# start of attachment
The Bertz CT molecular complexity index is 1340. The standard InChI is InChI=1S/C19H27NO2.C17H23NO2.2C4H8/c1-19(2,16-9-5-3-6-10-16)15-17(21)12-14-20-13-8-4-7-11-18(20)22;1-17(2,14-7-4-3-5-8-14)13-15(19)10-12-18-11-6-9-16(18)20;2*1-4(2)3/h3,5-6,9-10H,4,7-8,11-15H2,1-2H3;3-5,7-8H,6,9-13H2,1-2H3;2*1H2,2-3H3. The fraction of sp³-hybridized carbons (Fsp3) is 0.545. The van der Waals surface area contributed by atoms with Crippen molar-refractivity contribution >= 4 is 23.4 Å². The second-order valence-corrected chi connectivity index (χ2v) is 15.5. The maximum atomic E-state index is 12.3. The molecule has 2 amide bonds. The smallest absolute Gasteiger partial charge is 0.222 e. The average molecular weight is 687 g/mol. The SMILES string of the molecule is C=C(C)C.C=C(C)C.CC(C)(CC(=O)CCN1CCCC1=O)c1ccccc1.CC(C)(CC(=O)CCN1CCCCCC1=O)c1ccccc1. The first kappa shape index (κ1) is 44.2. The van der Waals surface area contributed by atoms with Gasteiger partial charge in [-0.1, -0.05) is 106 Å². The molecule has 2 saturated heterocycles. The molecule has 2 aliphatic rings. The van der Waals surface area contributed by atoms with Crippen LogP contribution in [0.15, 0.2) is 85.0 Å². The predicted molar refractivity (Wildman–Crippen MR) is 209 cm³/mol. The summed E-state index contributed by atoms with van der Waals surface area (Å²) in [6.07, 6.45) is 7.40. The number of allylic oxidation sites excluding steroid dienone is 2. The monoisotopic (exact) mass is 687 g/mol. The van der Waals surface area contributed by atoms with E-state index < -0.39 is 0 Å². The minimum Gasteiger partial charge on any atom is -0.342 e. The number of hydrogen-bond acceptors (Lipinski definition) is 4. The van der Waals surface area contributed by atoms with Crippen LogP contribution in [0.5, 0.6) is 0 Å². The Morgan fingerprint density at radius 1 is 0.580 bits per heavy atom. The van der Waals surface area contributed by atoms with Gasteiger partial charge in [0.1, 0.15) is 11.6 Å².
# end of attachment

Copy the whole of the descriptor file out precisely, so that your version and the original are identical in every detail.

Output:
The Bertz CT molecular complexity index is 1340. The standard InChI is InChI=1S/C19H27NO2.C17H23NO2.2C4H8/c1-19(2,16-9-5-3-6-10-16)15-17(21)12-14-20-13-8-4-7-11-18(20)22;1-17(2,14-7-4-3-5-8-14)13-15(19)10-12-18-11-6-9-16(18)20;2*1-4(2)3/h3,5-6,9-10H,4,7-8,11-15H2,1-2H3;3-5,7-8H,6,9-13H2,1-2H3;2*1H2,2-3H3. The fraction of sp³-hybridized carbons (Fsp3) is 0.545. The van der Waals surface area contributed by atoms with Crippen molar-refractivity contribution >= 4 is 23.4 Å². The second-order valence-corrected chi connectivity index (χ2v) is 15.5. The maximum atomic E-state index is 12.3. The molecule has 2 amide bonds. The smallest absolute Gasteiger partial charge is 0.222 e. The average molecular weight is 687 g/mol. The SMILES string of the molecule is C=C(C)C.C=C(C)C.CC(C)(CC(=O)CCN1CCCC1=O)c1ccccc1.CC(C)(CC(=O)CCN1CCCCCC1=O)c1ccccc1. The first kappa shape index (κ1) is 44.2. The van der Waals surface area contributed by atoms with Gasteiger partial charge in [-0.1, -0.05) is 106 Å². The molecule has 2 saturated heterocycles. The molecule has 2 aliphatic rings. The van der Waals surface area contributed by atoms with Crippen LogP contribution in [0.15, 0.2) is 85.0 Å². The predicted molar refractivity (Wildman–Crippen MR) is 209 cm³/mol. The summed E-state index contributed by atoms with van der Waals surface area (Å²) in [6.07, 6.45) is 7.40. The number of allylic oxidation sites excluding steroid dienone is 2. The monoisotopic (exact) mass is 687 g/mol. The van der Waals surface area contributed by atoms with E-state index < -0.39 is 0 Å². The minimum Gasteiger partial charge on any atom is -0.342 e. The number of hydrogen-bond acceptors (Lipinski definition) is 4. The van der Waals surface area contributed by atoms with Crippen LogP contribution in [0.5, 0.6) is 0 Å². The Morgan fingerprint density at radius 1 is 0.580 bits per heavy atom. The van der Waals surface area contributed by atoms with Gasteiger partial charge in [0.1, 0.15) is 11.6 Å².